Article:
Black text and a black illustration of an arch and a red illustration of a heart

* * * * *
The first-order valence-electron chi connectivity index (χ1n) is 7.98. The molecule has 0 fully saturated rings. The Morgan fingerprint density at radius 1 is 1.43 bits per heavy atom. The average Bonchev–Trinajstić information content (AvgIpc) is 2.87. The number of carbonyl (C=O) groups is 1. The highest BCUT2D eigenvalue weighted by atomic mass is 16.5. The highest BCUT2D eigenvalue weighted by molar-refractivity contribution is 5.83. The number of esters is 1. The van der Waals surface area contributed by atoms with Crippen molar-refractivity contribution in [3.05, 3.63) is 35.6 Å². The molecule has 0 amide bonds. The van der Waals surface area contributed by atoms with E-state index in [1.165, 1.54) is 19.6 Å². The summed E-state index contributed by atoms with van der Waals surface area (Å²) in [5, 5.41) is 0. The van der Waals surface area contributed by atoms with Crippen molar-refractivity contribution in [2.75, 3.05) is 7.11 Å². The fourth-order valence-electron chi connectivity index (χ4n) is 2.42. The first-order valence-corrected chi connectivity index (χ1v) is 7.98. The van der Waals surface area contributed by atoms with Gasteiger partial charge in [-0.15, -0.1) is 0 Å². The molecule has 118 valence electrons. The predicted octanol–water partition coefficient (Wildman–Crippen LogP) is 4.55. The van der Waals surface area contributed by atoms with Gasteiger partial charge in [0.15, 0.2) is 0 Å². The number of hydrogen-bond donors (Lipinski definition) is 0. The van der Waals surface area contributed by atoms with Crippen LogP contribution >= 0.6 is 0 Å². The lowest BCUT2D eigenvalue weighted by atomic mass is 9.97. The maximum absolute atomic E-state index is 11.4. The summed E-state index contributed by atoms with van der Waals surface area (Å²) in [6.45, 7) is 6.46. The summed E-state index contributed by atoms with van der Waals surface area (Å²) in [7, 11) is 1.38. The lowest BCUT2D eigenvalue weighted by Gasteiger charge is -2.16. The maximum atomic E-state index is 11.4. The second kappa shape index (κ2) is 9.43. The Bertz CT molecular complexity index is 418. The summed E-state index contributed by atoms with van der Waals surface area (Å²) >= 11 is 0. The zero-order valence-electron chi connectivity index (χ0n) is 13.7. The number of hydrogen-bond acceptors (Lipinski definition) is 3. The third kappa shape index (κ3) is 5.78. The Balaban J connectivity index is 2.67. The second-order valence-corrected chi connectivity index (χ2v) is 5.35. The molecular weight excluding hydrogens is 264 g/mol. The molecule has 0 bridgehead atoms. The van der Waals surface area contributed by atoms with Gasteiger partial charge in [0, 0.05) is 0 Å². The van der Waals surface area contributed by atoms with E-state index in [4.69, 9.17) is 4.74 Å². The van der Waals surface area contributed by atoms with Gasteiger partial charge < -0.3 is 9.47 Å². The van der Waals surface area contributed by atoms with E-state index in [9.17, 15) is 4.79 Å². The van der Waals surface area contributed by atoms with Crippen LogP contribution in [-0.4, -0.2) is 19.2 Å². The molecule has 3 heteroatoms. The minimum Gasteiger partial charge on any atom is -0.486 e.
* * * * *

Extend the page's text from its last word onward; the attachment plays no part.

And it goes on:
Known to local New Yorkers as “the Village”, Greenwich Village is one of the most expensive neighborhoods to live in in the entire United States. Early references referring to the area as Greenwich date back to the 1600s. The area encompassing Washington Square served as a potter’s field for New York’s poor. Over 20,000 people are still buried there. The evolution to the Greenwich Village as an architecturally fashionable district came in the early 1800s with the building of Greek revival row houses along the north side of Washington square. The Washington Square Arch was built in 1892 in celebration of the centennial year of George Washington’s inauguration as president. The north face has two sculptures which were added in 1918; George Washington as Commander-in-Chief, Accompanied by Fame and Valor (1914–16) by Hermon A. MacNeil, and George Washington as President, Accompanied by Wisdom and Justice (1917–18) by A. Stirling Calder. Many artists, dancers, writers, and musicians made the Village their home branding the area as a Bohemian capital. One of the Village’s most popular events is the annual nighttime Halloween Parade.